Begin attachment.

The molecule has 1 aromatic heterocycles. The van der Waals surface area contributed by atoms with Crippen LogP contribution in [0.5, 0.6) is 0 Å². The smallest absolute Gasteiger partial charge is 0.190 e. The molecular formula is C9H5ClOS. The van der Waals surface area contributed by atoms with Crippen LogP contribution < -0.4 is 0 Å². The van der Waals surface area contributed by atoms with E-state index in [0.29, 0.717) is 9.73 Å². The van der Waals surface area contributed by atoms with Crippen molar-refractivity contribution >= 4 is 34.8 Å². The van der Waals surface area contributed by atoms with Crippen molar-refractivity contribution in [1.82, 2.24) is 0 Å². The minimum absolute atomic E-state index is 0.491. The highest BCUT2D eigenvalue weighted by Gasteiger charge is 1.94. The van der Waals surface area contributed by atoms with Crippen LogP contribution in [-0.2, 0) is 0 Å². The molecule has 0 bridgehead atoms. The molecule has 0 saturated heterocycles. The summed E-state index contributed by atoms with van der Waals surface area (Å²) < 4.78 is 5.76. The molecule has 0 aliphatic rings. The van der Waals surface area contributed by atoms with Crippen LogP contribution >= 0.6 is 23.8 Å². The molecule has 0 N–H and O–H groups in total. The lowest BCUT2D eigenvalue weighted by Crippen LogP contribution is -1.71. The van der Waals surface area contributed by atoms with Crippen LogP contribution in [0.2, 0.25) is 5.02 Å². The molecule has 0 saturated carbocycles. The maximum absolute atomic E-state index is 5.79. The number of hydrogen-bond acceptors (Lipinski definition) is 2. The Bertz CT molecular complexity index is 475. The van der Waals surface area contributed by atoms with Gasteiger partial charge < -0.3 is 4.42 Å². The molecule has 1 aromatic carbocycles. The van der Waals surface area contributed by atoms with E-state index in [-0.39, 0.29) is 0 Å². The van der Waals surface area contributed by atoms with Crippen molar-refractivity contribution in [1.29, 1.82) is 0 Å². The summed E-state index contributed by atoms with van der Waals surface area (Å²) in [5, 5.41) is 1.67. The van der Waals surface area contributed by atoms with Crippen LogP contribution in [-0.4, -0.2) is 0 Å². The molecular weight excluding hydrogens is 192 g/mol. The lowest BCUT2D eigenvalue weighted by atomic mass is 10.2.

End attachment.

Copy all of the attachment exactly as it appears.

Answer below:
The molecule has 1 aromatic heterocycles. The van der Waals surface area contributed by atoms with Crippen LogP contribution in [0.5, 0.6) is 0 Å². The smallest absolute Gasteiger partial charge is 0.190 e. The molecular formula is C9H5ClOS. The van der Waals surface area contributed by atoms with Crippen LogP contribution < -0.4 is 0 Å². The van der Waals surface area contributed by atoms with E-state index in [0.29, 0.717) is 9.73 Å². The van der Waals surface area contributed by atoms with Crippen molar-refractivity contribution >= 4 is 34.8 Å². The van der Waals surface area contributed by atoms with Crippen molar-refractivity contribution in [1.82, 2.24) is 0 Å². The minimum absolute atomic E-state index is 0.491. The highest BCUT2D eigenvalue weighted by Gasteiger charge is 1.94. The van der Waals surface area contributed by atoms with Crippen LogP contribution in [-0.2, 0) is 0 Å². The molecule has 0 bridgehead atoms. The molecule has 0 saturated heterocycles. The summed E-state index contributed by atoms with van der Waals surface area (Å²) < 4.78 is 5.76. The molecule has 0 aliphatic rings. The van der Waals surface area contributed by atoms with Crippen LogP contribution >= 0.6 is 23.8 Å². The molecule has 0 N–H and O–H groups in total. The lowest BCUT2D eigenvalue weighted by Crippen LogP contribution is -1.71. The van der Waals surface area contributed by atoms with Crippen LogP contribution in [0.2, 0.25) is 5.02 Å². The molecule has 0 saturated carbocycles. The maximum absolute atomic E-state index is 5.79. The number of hydrogen-bond acceptors (Lipinski definition) is 2. The Bertz CT molecular complexity index is 475. The van der Waals surface area contributed by atoms with Gasteiger partial charge < -0.3 is 4.42 Å². The molecule has 1 aromatic carbocycles. The van der Waals surface area contributed by atoms with E-state index in [-0.39, 0.29) is 0 Å². The van der Waals surface area contributed by atoms with Crippen molar-refractivity contribution in [1.29, 1.82) is 0 Å². The summed E-state index contributed by atoms with van der Waals surface area (Å²) in [5, 5.41) is 1.67. The van der Waals surface area contributed by atoms with Crippen LogP contribution in [-0.4, -0.2) is 0 Å². The molecular weight excluding hydrogens is 192 g/mol. The lowest BCUT2D eigenvalue weighted by atomic mass is 10.2.